Working in duplicate, a standardized form was used to extract data on study characteristics: description of participants, age, gender, number of patients involved, type of CGM, duration and frequency of use, and type of SMBG used. The Task Force also extracted outcomes of interest: hemoglobin A1c (HbA1c), time hyperglycemic and hypoglycemic, incidence of severe hyperglycemia and hypoglycemia, incidence of nocturnal hypoglycemia, emergency medical service utilization for extremes of glycemia, and patient satisfaction of CGM. Reviewers also appraised the methodological quality of eligible RCTs, considering adequacy of allocation concealment, blinding of patients, health care providers, data collectors and outcome assessors, if an RCT was stopped early, and the extent of loss to follow-up (i.e., proportion of patients in whom the investigators were unable to ascertain outcomes). For each of these variables, the Task Force used results reported in the original RCTs, thus accepting the authors' definitions of these terms. When needed, the Task Force contacted authors of the studies included by email to obtain missing data or confirm extracted data.

Statistical Analysis

The Task Force estimated the effect of CGM from each study with 95% confidence interval (CI) using the weighted mean difference (WMD) for continuous outcomes and the relative risk (RR) for dichotomous outcomes. The former measure retains the original data units and the latter is a unitless ratio. An event rate ratio was estimated if a study reported hypoglycemic and hyperglycemic events per period of time. The estimates from each study were pooled using a random-effects model incorporating the between-study heterogeneity as well as the within-study heterogeneity. The extent of heterogeneity was assessed using the I2 statistic. Interaction between subgroups was tested using an interaction test and meta-regression. A priori established subgroup analyses were based on the type of CGM (real-time versus non-real-time), loss to follow up, and adherence monitoring. To assess publication bias, the Task Force planned to inspect funnel plots visually and test their symmetry statistically using Egger's regression test.

Methods Used to Formulate the Recommendations
Expert Consensus
Description of Methods Used to Formulate the Recommendations

The Clinical Guidelines Subcommittee of The Endocrine Society deemed continuous glucose monitoring (CGM) a priority area in need of practice guidelines and appointed a Task Force to formulate evidence-based recommendations.

Participants

The Endocrine Society appointed a Task Force of experts, a methodologist, and a medical writer.

Evidence

The Task Force followed the approach recommended by the Grading of Recommendations, Assessment, Development, and Evaluation (GRADE) workgroup, an international group with expertise in development and implementation of evidence-based guidelines. A detailed description of the grading scheme has been published elsewhere.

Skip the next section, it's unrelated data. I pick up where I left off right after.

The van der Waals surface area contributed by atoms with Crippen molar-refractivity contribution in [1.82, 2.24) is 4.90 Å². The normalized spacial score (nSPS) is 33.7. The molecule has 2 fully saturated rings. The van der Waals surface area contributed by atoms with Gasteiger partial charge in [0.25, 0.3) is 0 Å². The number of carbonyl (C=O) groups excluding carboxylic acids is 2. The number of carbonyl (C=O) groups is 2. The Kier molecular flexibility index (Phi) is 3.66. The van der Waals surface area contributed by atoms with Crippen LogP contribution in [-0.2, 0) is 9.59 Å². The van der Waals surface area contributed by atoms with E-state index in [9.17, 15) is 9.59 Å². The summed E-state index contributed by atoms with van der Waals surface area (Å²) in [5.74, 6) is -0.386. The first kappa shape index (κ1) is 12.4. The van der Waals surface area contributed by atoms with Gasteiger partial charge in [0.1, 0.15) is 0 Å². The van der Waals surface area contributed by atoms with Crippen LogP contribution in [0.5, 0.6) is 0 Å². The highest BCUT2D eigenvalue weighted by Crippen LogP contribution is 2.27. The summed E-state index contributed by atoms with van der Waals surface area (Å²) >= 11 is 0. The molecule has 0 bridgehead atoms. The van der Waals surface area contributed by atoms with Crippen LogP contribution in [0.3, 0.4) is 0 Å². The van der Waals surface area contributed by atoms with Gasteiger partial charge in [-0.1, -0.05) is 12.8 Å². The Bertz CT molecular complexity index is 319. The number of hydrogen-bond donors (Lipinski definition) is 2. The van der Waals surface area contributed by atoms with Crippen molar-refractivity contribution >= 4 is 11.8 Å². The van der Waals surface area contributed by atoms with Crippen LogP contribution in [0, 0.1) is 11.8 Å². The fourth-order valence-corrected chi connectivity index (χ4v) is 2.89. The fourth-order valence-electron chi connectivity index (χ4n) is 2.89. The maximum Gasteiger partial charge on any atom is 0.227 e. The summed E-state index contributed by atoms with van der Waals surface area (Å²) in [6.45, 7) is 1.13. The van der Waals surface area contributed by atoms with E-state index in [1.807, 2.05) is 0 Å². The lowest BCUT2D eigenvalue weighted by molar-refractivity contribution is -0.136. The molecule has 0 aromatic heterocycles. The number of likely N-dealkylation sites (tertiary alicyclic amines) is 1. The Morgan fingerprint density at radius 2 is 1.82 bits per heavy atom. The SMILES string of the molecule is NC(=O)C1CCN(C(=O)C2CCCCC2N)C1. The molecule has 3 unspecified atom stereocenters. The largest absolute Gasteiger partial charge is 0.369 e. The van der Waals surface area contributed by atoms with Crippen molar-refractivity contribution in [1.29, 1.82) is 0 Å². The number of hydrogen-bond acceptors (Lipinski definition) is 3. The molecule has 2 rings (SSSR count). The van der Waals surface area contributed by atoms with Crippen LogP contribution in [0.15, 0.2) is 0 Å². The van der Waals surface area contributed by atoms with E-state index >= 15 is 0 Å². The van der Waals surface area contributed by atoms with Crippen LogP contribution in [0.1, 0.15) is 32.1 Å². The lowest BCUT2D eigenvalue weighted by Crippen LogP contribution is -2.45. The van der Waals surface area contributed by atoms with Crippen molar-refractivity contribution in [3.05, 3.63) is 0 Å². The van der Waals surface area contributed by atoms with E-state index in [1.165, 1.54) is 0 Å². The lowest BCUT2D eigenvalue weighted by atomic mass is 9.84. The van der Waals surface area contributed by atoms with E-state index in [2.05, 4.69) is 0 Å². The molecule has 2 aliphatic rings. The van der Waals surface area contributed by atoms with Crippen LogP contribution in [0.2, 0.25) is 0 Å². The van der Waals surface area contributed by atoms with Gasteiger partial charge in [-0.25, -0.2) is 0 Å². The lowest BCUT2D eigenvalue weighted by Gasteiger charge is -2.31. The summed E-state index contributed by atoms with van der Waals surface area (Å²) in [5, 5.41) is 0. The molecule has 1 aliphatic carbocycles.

The Task Force used the best available research evidence that Task Force members identified and one commissioned systematic literature review of randomized controlled trials of CGM use to inform some of the recommendations. The Task Force also used consistent language and graphical descriptions of both the strength of a recommendation and the quality of evidence. In terms of the strength of the recommendation, strong recommendations use the phrase "the Task Force recommends" and the number 1, and weak recommendations use the phrase "the Task Force suggests" and the number 2. The symbol +OOO denotes very low quality evidence; ++OO, low quality; +++O, moderate quality; and ++++, high quality. The Task Force has confidence that persons who receive care according to the strong recommendations will derive, on average, more good than harm. Weak recommendations require more careful consideration of the person's circumstances, values, and preferences to determine the best course of action. Linked to each recommendation is a description of the evidence and the values that panelists considered in making the recommendation. All of the Task Force's recommendations are expert opinions and are evidence based. Some of these opinions are based on stronger evidence than others. For strong recommendations with GRADE 1 evidence, the Task Force has made recommendations, and for weak recommendations with GRADE 2 evidence, the Task Force has made suggestions.

Consensus Process

One group meeting, several conference calls, and e-mail communications enabled consensus.

Rating Scheme for the Strength of the Recommendations

Strength of Recommendation

1- Indicates a strong recommendation and is associated with the phrase "The Task Force recommends."

2 - Denotes a weak recommendation and is associated with the phrase "The Task Force suggests."

Cost Analysis

The Task Force has considered the cost-benefit issues related to the use of continuous glucose monitoring (CGM) and feels that the clinical benefits justify the costs in a wide range of patients, but that these values may not be universally shared in some healthcare settings (e.g., those with resource-constrained settings, clinics unable to provide adequate support to patients and families). Individuals or health systems may disagree with the Task Force's relative valuation, and in these cases the recommendations may not apply. It may then be necessary to modify these recommendations accordingly.

Method of Guideline Validation
External Peer Review
Internal Peer Review
Description of Method of Guideline Validation